Owned by Lakeland Arts, the collection of over 40 vessels is the only one of its kind in the world. For the first time over half of the collection, which ranges from Victorian steam launches to record-breaking speedboats from the 1980s, has gone on display. Vessels in the collection include SL Dolly, thought to be the oldest mechanically powered boat in the world, Beatrix Potter’s tarn boat which she used to sketch in, and Esperance which was the inspiration for Captain Flint’s houseboat in Arthur Ransome’s Swallows and Amazons and starred in the 1963 film.

For further information please visit www.windermerejetty.org

ENDS

For all press enquiries please contact Rebecca Butler at Sutton

T: +44 (0)207 183 3577 | E: rebecca@suttonpr.com

NOTES TO EDITORS
*limited places, pre-booking essential, additional charges apply


The visit by The Prince of Wales will be covered by a Royal Rota accreditation will be through the usual channels. Clarence House will be issuing a media operational note later this week.

About Windermere Jetty Museum of Boats, Steam and Stories
Windermere Jetty sits on the site of a former sand and gravel wharf dock, and the historic boat museum that George Pattinson opened in 1977. Visitors will see boats on water in the Boathouse, and out on the lake itself and in the exhibition galleries. The Sir John Fisher Foundation Conservation Workshop is open, enabling visitors to see live conservation of the boats as they are restored and repaired to go back on the water or on display. The museum continues traditional boatbuilding skills here and will involve apprentices, trainees and young people in keeping a traditional industry alive. Through the learning and skills development programme, science, engineering and ecology will meet the arts and culture to explore the collection and the site’s beautiful surrounding landscape. The museum includes the Wolfson Learning Centre, shop, lakeside café and temporary, as well as permanent, exhibition spaces. Lakeland Arts took over the old museum in 2007, after it had closed the previous year. Eleven of the boats were allocated to Lakeland Arts by HM Government’s Acceptance in Lieu Scheme and the rest of the historic boats and a wealth of other objects were transferred from the Windermere Nautical Trust.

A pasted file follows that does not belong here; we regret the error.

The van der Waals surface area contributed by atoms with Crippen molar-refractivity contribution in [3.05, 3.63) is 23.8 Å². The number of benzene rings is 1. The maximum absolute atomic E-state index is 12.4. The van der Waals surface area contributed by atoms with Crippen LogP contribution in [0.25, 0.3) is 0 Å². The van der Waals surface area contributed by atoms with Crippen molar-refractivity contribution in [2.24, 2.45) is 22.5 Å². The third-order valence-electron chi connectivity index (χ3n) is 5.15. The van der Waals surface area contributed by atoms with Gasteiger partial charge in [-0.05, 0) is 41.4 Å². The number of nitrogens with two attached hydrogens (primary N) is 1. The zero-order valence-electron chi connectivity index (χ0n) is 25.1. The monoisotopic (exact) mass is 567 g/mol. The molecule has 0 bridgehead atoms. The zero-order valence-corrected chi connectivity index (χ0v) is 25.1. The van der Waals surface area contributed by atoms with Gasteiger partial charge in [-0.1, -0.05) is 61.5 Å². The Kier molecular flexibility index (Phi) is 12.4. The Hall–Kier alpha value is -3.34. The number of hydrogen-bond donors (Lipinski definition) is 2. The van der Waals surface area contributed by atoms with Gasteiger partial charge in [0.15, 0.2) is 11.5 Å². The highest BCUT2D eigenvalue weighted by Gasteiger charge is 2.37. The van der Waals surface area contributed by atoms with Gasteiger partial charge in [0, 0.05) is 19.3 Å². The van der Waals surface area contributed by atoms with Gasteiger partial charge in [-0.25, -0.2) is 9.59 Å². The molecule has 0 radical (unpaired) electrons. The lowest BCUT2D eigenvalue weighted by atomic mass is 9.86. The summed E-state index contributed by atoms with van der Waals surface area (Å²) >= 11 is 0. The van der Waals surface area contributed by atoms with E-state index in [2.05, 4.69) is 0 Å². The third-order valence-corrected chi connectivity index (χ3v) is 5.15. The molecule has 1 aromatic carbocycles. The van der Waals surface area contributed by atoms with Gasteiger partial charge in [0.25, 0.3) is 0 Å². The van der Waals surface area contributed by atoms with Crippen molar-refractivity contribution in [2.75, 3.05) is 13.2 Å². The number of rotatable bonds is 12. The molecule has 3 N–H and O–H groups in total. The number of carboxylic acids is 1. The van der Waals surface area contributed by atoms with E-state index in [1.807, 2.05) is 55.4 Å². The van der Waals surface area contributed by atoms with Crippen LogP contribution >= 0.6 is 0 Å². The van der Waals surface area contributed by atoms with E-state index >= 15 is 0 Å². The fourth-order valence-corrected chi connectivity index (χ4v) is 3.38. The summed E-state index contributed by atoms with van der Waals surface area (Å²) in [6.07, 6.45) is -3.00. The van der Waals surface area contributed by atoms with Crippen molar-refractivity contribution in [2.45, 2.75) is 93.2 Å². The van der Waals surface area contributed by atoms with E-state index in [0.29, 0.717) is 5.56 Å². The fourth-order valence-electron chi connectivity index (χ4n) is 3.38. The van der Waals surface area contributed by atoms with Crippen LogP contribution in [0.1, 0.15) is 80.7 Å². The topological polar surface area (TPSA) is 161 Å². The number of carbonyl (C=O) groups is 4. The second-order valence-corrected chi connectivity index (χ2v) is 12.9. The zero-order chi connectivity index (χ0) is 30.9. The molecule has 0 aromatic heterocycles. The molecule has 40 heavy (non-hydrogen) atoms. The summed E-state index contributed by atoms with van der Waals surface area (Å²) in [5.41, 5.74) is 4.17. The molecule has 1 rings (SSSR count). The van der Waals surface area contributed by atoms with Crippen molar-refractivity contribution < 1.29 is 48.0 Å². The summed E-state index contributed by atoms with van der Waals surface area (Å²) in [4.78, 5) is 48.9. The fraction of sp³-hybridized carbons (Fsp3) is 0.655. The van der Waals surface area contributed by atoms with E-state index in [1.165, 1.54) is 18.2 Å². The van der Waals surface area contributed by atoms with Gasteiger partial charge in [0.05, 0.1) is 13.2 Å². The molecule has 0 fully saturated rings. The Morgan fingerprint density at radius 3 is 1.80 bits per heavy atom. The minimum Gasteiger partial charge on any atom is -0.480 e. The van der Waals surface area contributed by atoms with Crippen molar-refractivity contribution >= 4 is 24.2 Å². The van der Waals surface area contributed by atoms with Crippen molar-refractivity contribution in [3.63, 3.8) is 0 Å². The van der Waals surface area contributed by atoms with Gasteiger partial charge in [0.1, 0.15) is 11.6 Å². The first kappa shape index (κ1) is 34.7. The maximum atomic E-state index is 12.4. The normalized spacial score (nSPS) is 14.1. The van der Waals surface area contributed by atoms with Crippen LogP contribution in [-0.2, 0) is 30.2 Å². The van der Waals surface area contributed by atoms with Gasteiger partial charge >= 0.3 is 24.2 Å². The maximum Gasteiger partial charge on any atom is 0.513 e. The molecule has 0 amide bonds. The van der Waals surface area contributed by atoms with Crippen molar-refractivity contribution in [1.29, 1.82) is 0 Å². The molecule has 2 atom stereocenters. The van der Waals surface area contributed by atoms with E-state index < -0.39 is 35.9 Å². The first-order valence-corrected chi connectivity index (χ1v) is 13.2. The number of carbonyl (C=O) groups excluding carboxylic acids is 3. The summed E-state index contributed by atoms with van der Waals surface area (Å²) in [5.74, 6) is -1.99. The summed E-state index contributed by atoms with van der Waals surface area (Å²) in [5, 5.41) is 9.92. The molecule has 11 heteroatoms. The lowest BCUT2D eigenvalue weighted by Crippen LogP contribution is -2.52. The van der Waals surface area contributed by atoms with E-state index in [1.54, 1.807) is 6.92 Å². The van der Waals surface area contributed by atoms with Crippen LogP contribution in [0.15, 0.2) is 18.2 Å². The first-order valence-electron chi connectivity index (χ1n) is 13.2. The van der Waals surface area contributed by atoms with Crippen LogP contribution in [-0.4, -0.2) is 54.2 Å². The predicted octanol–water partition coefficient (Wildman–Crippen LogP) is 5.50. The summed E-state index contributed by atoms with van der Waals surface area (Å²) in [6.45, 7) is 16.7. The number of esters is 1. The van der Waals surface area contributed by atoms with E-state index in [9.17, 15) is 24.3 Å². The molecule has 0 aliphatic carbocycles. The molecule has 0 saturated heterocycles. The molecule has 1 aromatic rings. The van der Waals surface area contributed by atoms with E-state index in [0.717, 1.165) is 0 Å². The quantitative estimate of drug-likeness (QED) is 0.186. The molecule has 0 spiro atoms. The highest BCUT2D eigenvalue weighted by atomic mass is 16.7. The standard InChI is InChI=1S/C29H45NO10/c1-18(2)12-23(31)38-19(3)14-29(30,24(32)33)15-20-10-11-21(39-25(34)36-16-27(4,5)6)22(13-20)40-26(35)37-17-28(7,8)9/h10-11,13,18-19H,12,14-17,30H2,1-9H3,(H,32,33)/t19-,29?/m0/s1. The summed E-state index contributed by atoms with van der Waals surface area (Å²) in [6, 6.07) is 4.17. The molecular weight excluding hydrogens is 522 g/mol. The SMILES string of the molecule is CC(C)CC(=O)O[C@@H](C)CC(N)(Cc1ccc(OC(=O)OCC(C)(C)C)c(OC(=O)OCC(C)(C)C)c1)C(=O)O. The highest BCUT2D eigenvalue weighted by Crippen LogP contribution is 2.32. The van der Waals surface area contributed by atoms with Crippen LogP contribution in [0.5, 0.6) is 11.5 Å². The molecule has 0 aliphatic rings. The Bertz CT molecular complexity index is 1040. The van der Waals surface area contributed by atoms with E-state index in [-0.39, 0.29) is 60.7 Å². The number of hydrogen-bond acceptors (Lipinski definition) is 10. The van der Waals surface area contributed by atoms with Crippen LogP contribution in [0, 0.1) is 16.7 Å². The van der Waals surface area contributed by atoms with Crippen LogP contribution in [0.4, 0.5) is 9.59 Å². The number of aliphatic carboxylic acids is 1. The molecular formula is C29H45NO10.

The development of Windermere Jetty has been made possible by The National Lottery Heritage Fund, Northern Cultural Regeneration Fund (DCMS) - channeled through the Cumbria Local Enterprise Partnership (LEP), Regional Growth Fund, Rural Development Programme for England and is also generously supported by The Sir John Fisher Foundation, Garfield Weston Foundation, The Wolfson Foundation, South Lakeland District Council, The Headley Trust, Foyle Foundation, Windermere Lake Cruises Ltd., J P Getty Jnr Charitable Trust and other trusts, companies and individuals.

About Lakeland Arts
Windermere Jetty has been developed by Lakeland Arts, Founded in 1957, Lakeland Arts is dedicated to the highest quality presentation of the region’s outstanding heritage alongside international contemporary art. Lakeland Arts operates across three unique sites. In addition to Windermere Jetty, Lakeland Arts runs Abbot Hall Art Gallery and the Museum of Lakeland Life and Industry in Kendal, and Blackwell, The Arts & Crafts House in Bowness-on-Windermere. Blackwell is MH Baillie Scott’s greatest house and retains much of its original panelling, stained glass and decoration.

No sidebar content on this page.